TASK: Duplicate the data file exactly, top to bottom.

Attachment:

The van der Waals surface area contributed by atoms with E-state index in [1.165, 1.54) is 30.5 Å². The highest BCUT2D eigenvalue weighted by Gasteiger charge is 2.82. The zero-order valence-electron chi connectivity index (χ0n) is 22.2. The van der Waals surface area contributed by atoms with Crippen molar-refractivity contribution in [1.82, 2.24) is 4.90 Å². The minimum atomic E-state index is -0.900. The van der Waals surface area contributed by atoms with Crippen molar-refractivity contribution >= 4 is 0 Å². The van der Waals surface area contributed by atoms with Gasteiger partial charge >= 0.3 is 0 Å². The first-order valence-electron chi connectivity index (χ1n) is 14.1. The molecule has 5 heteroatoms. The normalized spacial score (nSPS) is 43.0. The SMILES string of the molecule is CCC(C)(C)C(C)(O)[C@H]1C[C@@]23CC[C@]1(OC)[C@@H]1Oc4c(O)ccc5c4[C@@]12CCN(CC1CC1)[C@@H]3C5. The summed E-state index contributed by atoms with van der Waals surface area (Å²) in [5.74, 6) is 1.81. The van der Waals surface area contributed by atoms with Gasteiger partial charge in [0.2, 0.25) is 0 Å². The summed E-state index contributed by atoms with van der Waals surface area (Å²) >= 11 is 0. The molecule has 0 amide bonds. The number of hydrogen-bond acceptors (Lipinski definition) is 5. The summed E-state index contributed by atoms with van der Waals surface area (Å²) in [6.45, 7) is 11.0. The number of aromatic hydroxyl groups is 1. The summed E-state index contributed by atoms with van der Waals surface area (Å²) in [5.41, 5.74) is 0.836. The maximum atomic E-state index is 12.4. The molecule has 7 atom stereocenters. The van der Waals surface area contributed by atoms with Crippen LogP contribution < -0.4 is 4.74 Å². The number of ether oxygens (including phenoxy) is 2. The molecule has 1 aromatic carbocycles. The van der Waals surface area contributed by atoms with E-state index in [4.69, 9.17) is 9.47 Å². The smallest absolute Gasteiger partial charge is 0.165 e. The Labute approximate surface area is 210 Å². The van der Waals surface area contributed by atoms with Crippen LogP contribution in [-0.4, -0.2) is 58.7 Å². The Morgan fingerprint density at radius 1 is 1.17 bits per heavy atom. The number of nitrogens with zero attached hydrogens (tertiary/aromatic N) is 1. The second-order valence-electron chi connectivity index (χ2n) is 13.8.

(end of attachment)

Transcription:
The van der Waals surface area contributed by atoms with E-state index in [1.165, 1.54) is 30.5 Å². The highest BCUT2D eigenvalue weighted by Gasteiger charge is 2.82. The zero-order valence-electron chi connectivity index (χ0n) is 22.2. The van der Waals surface area contributed by atoms with Crippen molar-refractivity contribution in [1.82, 2.24) is 4.90 Å². The minimum atomic E-state index is -0.900. The van der Waals surface area contributed by atoms with Crippen molar-refractivity contribution >= 4 is 0 Å². The van der Waals surface area contributed by atoms with Gasteiger partial charge >= 0.3 is 0 Å². The first-order valence-electron chi connectivity index (χ1n) is 14.1. The molecule has 5 heteroatoms. The normalized spacial score (nSPS) is 43.0. The SMILES string of the molecule is CCC(C)(C)C(C)(O)[C@H]1C[C@@]23CC[C@]1(OC)[C@@H]1Oc4c(O)ccc5c4[C@@]12CCN(CC1CC1)[C@@H]3C5. The summed E-state index contributed by atoms with van der Waals surface area (Å²) in [5.74, 6) is 1.81. The van der Waals surface area contributed by atoms with Gasteiger partial charge in [0.2, 0.25) is 0 Å². The summed E-state index contributed by atoms with van der Waals surface area (Å²) >= 11 is 0. The molecule has 0 amide bonds. The number of hydrogen-bond acceptors (Lipinski definition) is 5. The summed E-state index contributed by atoms with van der Waals surface area (Å²) in [6.45, 7) is 11.0. The number of aromatic hydroxyl groups is 1. The summed E-state index contributed by atoms with van der Waals surface area (Å²) in [5.41, 5.74) is 0.836. The maximum atomic E-state index is 12.4. The molecule has 7 atom stereocenters. The van der Waals surface area contributed by atoms with Crippen LogP contribution < -0.4 is 4.74 Å². The number of ether oxygens (including phenoxy) is 2. The molecule has 1 aromatic carbocycles. The van der Waals surface area contributed by atoms with E-state index in [4.69, 9.17) is 9.47 Å². The smallest absolute Gasteiger partial charge is 0.165 e. The Labute approximate surface area is 210 Å². The van der Waals surface area contributed by atoms with Crippen LogP contribution in [-0.4, -0.2) is 58.7 Å². The Morgan fingerprint density at radius 1 is 1.17 bits per heavy atom. The number of nitrogens with zero attached hydrogens (tertiary/aromatic N) is 1. The second-order valence-electron chi connectivity index (χ2n) is 13.8.